On November 23, 1918, the legendary Exterminator wrapped up his Kentucky Derby-winning 3-year-old campaign, prevailing by a nose over Clark Handicap victor Beaverkill in the 2-1/4 mile Latonia Cup. Five days later, he won the 1-1/16 mile Thanksgiving Handicap, and then shipped home to Binghamton, NY, to be turned out for the winter, after amassing for the year a record of 7 wins, 4 seconds and 3 thirds in 14 starts, and total earnings of $36,147. In addition to the Kentucky Derby (his first race of the year) and the two Latonia stakes, Exterminator also won the Carrollton and Ellicott City handicaps at Laurel in October, as well as the Pimlico Autumn Handicap in November. As the Daily Racing Form (DRF) noted on December 10, 1918:
“When he started in the Kentucky Derby his inclusion in the field excited no consideration, and when he won the big race it was put down as a fluke. But his subsequent career in racing dispelled this illusion, and when he returned to Kentucky in the fall to win the two miles and a quarter Latonia Cup it was with the well-earned reputation of being one of the best three-year-olds of 1918.”
Yet, when the DRF checked in on the nation’s third-leading money winner later in December, it was his Travers-winning stablemate who garnered the headline “Sun Briar Wintering Well.” The DRF reporter gushed:
“It is easy to express an opinion of Sun Briar’s appearance as he is today. He is the handsomest horse in America, and looks the exact part of what he surely is—a high-class, all around race horse at any distance. He is as sound as he ever was, and racegoers may have the pleasure of seeing this really wonderful horse under colors again the coming year, as Mr. Kilmer is undecided as to the future of his favorite.”
He continues, with considerably less enthusiasm:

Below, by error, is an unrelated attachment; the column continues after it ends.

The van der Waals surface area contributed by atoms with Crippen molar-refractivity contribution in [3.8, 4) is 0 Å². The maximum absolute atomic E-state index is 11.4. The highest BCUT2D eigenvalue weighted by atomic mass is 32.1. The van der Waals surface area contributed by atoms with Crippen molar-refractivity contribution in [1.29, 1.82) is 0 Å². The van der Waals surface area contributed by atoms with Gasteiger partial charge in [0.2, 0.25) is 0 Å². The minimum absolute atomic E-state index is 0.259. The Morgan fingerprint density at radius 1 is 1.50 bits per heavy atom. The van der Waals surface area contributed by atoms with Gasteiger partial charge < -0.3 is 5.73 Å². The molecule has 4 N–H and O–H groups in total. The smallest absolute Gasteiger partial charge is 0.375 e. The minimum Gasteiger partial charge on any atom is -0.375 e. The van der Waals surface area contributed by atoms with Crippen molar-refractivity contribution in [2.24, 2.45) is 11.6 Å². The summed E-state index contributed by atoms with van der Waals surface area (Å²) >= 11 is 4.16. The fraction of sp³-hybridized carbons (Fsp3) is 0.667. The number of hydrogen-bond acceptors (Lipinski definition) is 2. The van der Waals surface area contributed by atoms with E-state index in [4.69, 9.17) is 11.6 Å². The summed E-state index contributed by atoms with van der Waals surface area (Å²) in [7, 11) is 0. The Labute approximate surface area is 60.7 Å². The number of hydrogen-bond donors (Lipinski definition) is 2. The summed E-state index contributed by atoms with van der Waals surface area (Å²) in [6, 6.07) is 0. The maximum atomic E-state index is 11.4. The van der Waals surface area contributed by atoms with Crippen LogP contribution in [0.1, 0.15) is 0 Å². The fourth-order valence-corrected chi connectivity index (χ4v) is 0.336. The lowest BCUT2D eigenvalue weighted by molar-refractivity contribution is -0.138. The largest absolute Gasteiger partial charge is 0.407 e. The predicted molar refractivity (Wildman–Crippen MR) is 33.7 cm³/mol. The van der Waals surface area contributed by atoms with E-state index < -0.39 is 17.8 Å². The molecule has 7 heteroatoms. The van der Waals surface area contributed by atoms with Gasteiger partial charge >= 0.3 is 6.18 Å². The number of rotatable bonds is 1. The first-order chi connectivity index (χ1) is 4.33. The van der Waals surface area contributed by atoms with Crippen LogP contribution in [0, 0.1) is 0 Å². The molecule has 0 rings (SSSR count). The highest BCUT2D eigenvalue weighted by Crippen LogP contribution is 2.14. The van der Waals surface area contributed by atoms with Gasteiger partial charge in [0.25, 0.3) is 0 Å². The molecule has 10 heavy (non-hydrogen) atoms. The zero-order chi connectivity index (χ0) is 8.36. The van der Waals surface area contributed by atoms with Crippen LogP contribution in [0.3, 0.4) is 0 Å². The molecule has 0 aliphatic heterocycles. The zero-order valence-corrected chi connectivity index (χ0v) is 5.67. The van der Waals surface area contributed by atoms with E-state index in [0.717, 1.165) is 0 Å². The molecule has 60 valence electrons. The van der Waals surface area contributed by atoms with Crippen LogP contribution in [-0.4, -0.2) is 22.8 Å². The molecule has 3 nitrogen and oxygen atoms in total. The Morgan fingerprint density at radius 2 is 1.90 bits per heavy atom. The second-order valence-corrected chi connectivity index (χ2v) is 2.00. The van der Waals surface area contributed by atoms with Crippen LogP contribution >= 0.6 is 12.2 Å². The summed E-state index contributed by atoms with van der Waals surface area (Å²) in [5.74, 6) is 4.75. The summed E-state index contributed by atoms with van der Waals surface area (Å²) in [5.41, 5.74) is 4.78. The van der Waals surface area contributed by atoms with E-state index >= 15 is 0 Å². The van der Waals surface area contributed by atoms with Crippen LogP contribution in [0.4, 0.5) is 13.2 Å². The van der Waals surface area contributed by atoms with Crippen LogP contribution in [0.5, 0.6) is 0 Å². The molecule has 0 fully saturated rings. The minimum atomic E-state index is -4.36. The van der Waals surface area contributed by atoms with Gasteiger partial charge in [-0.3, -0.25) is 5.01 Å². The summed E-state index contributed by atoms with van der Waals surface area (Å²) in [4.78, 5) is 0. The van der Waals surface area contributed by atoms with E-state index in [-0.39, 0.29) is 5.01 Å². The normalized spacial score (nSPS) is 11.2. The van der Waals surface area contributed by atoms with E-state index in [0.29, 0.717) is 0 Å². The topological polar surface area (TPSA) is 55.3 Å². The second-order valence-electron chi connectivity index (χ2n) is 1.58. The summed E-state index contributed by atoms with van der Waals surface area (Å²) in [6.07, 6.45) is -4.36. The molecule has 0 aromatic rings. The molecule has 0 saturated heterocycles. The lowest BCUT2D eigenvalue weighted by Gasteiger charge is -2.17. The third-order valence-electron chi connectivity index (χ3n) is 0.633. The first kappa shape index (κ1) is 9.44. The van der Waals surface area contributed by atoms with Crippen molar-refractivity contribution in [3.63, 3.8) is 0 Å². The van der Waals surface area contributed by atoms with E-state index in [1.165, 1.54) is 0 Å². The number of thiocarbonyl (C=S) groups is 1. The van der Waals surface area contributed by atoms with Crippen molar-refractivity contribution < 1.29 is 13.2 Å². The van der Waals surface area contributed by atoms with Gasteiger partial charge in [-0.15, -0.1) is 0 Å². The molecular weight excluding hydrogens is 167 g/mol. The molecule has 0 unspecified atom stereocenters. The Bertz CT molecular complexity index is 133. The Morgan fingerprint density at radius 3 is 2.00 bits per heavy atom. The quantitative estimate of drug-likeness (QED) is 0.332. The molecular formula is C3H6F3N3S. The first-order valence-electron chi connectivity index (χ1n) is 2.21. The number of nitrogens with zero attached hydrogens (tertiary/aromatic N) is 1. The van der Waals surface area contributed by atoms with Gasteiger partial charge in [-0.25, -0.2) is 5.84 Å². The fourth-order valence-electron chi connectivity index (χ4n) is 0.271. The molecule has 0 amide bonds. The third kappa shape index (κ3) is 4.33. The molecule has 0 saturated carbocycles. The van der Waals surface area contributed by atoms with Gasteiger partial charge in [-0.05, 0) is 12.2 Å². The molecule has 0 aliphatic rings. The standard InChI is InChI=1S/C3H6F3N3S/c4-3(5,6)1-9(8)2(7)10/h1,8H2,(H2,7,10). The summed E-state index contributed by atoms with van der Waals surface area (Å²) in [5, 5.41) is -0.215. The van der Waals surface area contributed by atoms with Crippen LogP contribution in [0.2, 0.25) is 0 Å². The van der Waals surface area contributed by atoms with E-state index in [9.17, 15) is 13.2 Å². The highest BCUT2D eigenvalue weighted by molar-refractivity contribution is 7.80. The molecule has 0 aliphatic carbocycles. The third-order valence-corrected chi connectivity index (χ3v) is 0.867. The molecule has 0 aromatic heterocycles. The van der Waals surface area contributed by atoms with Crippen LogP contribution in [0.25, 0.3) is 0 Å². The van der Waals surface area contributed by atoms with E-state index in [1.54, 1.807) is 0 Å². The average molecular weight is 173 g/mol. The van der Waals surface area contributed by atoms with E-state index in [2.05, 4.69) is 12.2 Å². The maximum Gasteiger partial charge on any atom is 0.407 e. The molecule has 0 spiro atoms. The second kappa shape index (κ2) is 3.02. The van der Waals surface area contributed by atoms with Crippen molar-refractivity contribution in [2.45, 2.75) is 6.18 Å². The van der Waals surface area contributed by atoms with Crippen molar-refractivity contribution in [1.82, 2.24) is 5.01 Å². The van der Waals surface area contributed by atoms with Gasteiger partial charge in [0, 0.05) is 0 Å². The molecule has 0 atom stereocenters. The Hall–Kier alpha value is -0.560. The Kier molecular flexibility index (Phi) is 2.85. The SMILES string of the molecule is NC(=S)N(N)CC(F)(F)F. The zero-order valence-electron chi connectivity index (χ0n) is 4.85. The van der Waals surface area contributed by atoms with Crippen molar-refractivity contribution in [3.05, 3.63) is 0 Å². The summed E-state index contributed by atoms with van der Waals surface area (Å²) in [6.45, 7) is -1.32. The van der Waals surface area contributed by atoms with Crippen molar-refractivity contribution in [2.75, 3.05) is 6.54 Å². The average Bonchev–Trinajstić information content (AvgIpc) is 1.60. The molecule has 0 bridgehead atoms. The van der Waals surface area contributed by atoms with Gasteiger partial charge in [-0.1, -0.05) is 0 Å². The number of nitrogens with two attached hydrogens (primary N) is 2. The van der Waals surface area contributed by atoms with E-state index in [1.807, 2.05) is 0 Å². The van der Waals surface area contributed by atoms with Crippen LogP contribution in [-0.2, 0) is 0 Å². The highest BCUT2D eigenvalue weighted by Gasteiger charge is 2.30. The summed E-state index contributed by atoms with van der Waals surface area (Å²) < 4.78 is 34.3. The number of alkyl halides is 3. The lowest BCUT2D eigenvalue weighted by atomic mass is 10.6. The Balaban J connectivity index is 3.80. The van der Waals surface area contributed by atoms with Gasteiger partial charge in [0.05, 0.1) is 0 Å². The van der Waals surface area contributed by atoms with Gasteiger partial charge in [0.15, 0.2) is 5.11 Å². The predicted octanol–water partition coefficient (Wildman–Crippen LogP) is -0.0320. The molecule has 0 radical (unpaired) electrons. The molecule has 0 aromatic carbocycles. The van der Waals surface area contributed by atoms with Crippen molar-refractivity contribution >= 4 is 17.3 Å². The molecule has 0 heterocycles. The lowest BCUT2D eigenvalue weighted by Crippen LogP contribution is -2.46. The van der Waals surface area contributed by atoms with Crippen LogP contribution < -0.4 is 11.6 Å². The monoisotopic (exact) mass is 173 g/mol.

“In the next stall stands Exterminator, the winner of the coveted Kentucky Derby and the only horse to win that cherished event and the Latonia Cup. While not as high a class horse as his more famous stablemate and nothing like as handsome, the unsexed son of McGee is a decidedly useful sort, as attested by the fact that he was third in the list of American winners for the racing season just closed.”
Rodney Dangerfield enjoyed considerably more respect than poor Exterminator.
Surely that unnamed DRF writer would eat his words, though, beginning with a near-track record performance Exterminator put on at Oaklawn in his 1919 opener, a 1 mile and 70 yard handicap on March 22 for which, carrying 126 lbs, he gave between 11 and 18 lbs to his competitors. Yet, after Sun Briar returned in August, victorious over his stablemate in the Champlain Handicap at Saratoga, the DRF ran another article heralding Sun Briar:
“It is gratifying to chronicle the fact that besides being one of the fastest horses in the country, if not, indeed, the fastest with scale weight up, Sun Briar is a superb specimen of the thoroughbred race horse in conformation, quality, finish and type. He is the color of old San Domingo mahogany, stands about 15.3 hands high and looks as much like an equine gamecock as any horse ever did. None of your lop-eared, listless, gross-looking, gummy legged ones is Sun Briar, but a living model for one of...the extremely bloodlike old English turf champions. No one would ever mistake him for a gelding...”
History proved Sun Briar’s worth as a stallion, as his progeny included Hall of Fame handicap horse Sun Beau, as well as 1925 champion 2-year-old colt Pompey and Pompey’s full-sister Laughing Queen, the third dam of the great Tom Fool. His daughter Suntica won the Test and Kentucky Oaks, and son Sun Flag took the 1924 Travers.